“The skill sets and mindsets that I cultivated along the way to being an entrepreneur are the skillsets and mindsets that are important in everyday life. They're the skill sets and mindsets of being self-made. They're the skill sets and mindsets of agency. They are the same skill sets that allow people to be the first of their family to go to school or to get a university degree,” Norwood said. “And it [centers] around persuasive storytelling, cultivating endurance and cultivating optimism.”
Fostering endurance and optimism is even more critical when you consider Black or Latinae graduates earn 15-19% of computer science degrees yet they make up less than 3% of the tech industry, according to a 2020 report in Techonomy.
Industry executives often blame this failure—and the wealth gap that it fuels—on the so-called "pipeline problem," using terms like "lowering the bar" to infer Black, Latinae and women candidates are less qualified. These stereotypes are then amplified in media coverage that continually hypes the brilliance of White male innovators and disruptors like Elon Musk and Steve Jobs while ignoring the contributions of Black tech superstars like
Evans, Norwood and others who participated in MMCA’s discussion:
Albert E. White, whose book, “Race for the Net: When African Americans Controlled the Internet and What Happens Now?,” charts the story of Network Solutions, a Black technology company that played a pivotal role in creating the Internet;
Dante Simpson, cofounder of ESPAT TV, a creative studio that, among other ventures, meshes live TV, advertising, music, movies and other content with esports and video games;
Bentley Charlemagne, who founded Qme Spotlight Ecosystem, a company that builds customized digital environments that strengthen community connection and support small business growth;
Tayler J. James, former director of research at The Plug, which prior to its March 16 closing, published The Black Tech Effect Report, celebrating the success of 100 promising Black-led, high-growth tech companies while acknowledging the ongoing challenges affecting the Black tech ecosystem.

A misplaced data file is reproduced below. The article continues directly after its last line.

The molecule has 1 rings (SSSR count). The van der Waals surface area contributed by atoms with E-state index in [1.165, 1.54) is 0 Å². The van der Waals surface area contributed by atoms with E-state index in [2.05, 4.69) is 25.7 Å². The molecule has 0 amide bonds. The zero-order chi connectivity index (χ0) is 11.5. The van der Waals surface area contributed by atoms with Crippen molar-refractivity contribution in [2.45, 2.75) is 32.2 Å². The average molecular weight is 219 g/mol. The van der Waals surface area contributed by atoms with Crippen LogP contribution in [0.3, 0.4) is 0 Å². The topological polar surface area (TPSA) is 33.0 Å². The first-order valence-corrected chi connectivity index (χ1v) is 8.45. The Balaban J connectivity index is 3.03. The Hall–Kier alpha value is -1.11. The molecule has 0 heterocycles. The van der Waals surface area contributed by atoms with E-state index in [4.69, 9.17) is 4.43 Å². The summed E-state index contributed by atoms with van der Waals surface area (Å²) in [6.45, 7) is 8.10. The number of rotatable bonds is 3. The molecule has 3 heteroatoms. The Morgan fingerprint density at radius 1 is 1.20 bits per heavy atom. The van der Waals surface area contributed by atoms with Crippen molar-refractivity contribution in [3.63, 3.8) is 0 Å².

They spoke about what prompted them to pursue careers in tech, how they got to where they are, what they are working on now, and how they persevere in a sector that, already one of the least diverse, is experiencing massive layoffs that are disproportionately impacting women and people of color and eroding diversity, equity and inclusion commitments.
Simpson said he takes inspiration from Tyler Perry’s powerful acceptance speech upon receiving BET’s Ultimate Icon Award in 2019.
“It’s all about trying to help somebody cross. While everybody else is fighting for a seat at the table, talking about ‘#OscarsSoWhite, #OscarsSoWhite,’ I said, ‘Y’all go ahead and do that. While you’re fighting for a seat at the table, I’ll be down in Atlanta building my own.’” Perry said, adding, “I want you to hear this, every dreamer in this room. There are people whose lives are tied to your dream. Own your stuff, own your business, own your way.”
Perry’s words changed Simpson’s journey. “I'll never forget it. It's kind of my motto, and...I've made it a mission within the gaming space.”